Scottish National Dictionary (1700–)

Hide Quotations Hide Etymology Cite this entry

SAITHE, n.1 Also saith, se(a)th(e), seeth(e), seythe, scaithe, s(c)yth(e); sa(i)d(e), sade, saed, sed (Sh.); †s(e)ay, sey (Sth. 1795 Stat. Acc.1 VI. 290; Arg. 1800 Edb. Weekly Jnl. (1 Oct.) 318), sye (Inv. 1795 Stat. Acc.1 XVI. 149). The full-grown coalfish, Gadus virens, in its third or, in some places, its fourth year (Sc. 1808 Jam.). Gen.Sc. [se:ð; Sh., ‡ne.Sc. se:d] Sh. 1701  J. Brand Zetland (1883) 197:
The Seths are a greater and older Silluks.
Fif. 1710  R. Sibbald Hist. Fife 52:
The Cole-fish of the North of England; our Fishers call it, a Colman's-Seeth.
w.Sc. 1787  The Bee (23 May 1792) IX. 89:
Took some large sythe, called lord-fish, as big as salmon.
Ork. 1806  P. Neill Tour 39, 209:
When full grown, the same [coal-] fish is called a sethe . . . In different places, termed a sey.
Kcd. 1813  G. Robertson Agric. Kcd. 415:
There is a fish resembling a herring, but larger, that comes occasionally to the mouths of the rivers . . . it is called sed, or seath.
Bte. 1845  Stat. Acc.2 V. 110:
There is, besides, a regular fishing of haddocks, whitings, scaithes, and soles.
Kcb. 1894  Crockett Raiders iii.:
There was nothing except lythe and saithe in the nets.
Abd. 1917  Scotsman (9 Nov.) 7:
Cod, 6s. to 9s. each; saithe, 3s. 6d. to 7s. 9d. each.
Arg. 1949  Scots Mag. (Feb.) 334:
A fish for our tea, a saithe or a whiting.

Combs. and Phr.: 1. saide-an-gree, see quot.; †2. seathfish, a saithe; 3. said-fool, the lesser black-backed gull, Larus fuscus (Sh. 1861 Zoologist XIX. 7344, Sh. 1969); 4. saithe gull, id. (Sh. 1896 Trans. Edb. Naturalists'Club 158); 5. saide piltik, a saithe before its final year of growth. See also Piltock. 1. Sh. 1914  Old-Lore Misc. VII. ii. 74:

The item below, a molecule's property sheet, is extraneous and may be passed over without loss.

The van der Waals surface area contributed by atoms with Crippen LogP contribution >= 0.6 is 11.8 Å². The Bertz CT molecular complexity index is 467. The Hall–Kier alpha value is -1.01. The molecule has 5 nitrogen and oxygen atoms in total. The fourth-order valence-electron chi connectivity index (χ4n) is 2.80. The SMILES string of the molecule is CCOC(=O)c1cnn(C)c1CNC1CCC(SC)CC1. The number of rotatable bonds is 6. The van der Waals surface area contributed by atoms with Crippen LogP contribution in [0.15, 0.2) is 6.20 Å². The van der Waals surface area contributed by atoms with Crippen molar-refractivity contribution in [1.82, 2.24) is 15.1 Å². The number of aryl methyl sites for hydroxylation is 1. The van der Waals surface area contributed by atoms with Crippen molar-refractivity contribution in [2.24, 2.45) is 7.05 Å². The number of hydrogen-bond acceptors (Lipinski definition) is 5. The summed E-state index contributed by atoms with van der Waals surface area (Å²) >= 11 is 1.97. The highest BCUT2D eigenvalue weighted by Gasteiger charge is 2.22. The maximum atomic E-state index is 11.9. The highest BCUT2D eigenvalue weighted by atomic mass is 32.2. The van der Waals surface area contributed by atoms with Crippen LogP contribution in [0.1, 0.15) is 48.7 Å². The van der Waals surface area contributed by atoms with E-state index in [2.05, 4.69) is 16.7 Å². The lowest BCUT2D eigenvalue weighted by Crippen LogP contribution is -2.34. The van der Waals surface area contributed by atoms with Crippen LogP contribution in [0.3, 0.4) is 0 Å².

Saide-an-gree was the saith boiled with its liver till the oil floated on the water. When the fish was dished the “gree” was skimmed off and poured over the fish.
2. Sh. 1774  G. Low Tour (1879) 187:
Seathfish, which are here caught in great plenty, and cured with the heads on, like Scotch cured Keeling.
5. Sh. 1899  J. Spence Folk-Lore 243:
It'll gaeng ill ta wark if we canna yaag twartree saide piltiks.

[O.Sc. seath, 1632, O.N. seiðr, Norw., Dan. seid, sei, id.]

You may wish to vary the format shown below depending on the citation style used.

"Saithe n.1". Dictionary of the Scots Language. 2004. Scottish Language Dictionaries Ltd. Accessed 23 May 2019 <>



Try an Advanced Search

Browse SND: